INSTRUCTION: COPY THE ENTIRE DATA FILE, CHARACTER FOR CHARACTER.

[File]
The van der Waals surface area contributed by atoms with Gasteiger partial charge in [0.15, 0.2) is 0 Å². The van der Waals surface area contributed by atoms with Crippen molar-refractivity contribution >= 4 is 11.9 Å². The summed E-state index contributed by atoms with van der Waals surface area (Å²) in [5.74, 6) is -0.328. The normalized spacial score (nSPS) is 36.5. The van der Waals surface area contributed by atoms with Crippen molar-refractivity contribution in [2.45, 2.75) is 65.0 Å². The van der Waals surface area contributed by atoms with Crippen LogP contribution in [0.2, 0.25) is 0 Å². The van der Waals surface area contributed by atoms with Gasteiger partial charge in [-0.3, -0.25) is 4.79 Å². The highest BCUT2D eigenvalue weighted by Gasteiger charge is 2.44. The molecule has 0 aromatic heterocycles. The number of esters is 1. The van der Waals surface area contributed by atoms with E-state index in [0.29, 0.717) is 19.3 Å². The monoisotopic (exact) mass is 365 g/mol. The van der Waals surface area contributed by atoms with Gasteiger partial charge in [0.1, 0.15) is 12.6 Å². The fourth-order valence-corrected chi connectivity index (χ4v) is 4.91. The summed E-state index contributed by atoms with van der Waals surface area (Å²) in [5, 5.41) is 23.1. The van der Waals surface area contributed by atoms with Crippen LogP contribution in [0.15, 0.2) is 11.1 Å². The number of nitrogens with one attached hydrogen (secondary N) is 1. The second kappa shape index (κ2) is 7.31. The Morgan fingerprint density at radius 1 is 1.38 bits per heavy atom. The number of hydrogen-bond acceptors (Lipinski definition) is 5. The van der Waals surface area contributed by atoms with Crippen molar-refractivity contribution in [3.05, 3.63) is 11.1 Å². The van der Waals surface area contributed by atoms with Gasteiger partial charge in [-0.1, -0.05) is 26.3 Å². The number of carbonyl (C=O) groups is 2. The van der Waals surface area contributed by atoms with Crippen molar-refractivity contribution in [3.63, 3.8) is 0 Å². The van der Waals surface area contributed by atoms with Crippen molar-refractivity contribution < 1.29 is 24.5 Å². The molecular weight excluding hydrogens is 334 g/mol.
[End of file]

The van der Waals surface area contributed by atoms with Gasteiger partial charge in [0.15, 0.2) is 0 Å². The van der Waals surface area contributed by atoms with Crippen molar-refractivity contribution >= 4 is 11.9 Å². The summed E-state index contributed by atoms with van der Waals surface area (Å²) in [5.74, 6) is -0.328. The normalized spacial score (nSPS) is 36.5. The van der Waals surface area contributed by atoms with Crippen molar-refractivity contribution in [2.45, 2.75) is 65.0 Å². The van der Waals surface area contributed by atoms with Crippen LogP contribution in [0.2, 0.25) is 0 Å². The van der Waals surface area contributed by atoms with Gasteiger partial charge in [-0.3, -0.25) is 4.79 Å². The highest BCUT2D eigenvalue weighted by Gasteiger charge is 2.44. The molecule has 0 aromatic heterocycles. The number of esters is 1. The van der Waals surface area contributed by atoms with E-state index in [0.29, 0.717) is 19.3 Å². The monoisotopic (exact) mass is 365 g/mol. The van der Waals surface area contributed by atoms with Gasteiger partial charge in [0.1, 0.15) is 12.6 Å². The fourth-order valence-corrected chi connectivity index (χ4v) is 4.91. The summed E-state index contributed by atoms with van der Waals surface area (Å²) in [5, 5.41) is 23.1. The van der Waals surface area contributed by atoms with Crippen LogP contribution in [0.15, 0.2) is 11.1 Å². The number of nitrogens with one attached hydrogen (secondary N) is 1. The second kappa shape index (κ2) is 7.31. The Morgan fingerprint density at radius 1 is 1.38 bits per heavy atom. The number of hydrogen-bond acceptors (Lipinski definition) is 5. The van der Waals surface area contributed by atoms with Crippen molar-refractivity contribution in [3.05, 3.63) is 11.1 Å². The van der Waals surface area contributed by atoms with Gasteiger partial charge in [-0.1, -0.05) is 26.3 Å². The number of carbonyl (C=O) groups is 2. The van der Waals surface area contributed by atoms with Crippen molar-refractivity contribution in [3.63, 3.8) is 0 Å². The van der Waals surface area contributed by atoms with Crippen molar-refractivity contribution < 1.29 is 24.5 Å². The molecular weight excluding hydrogens is 334 g/mol.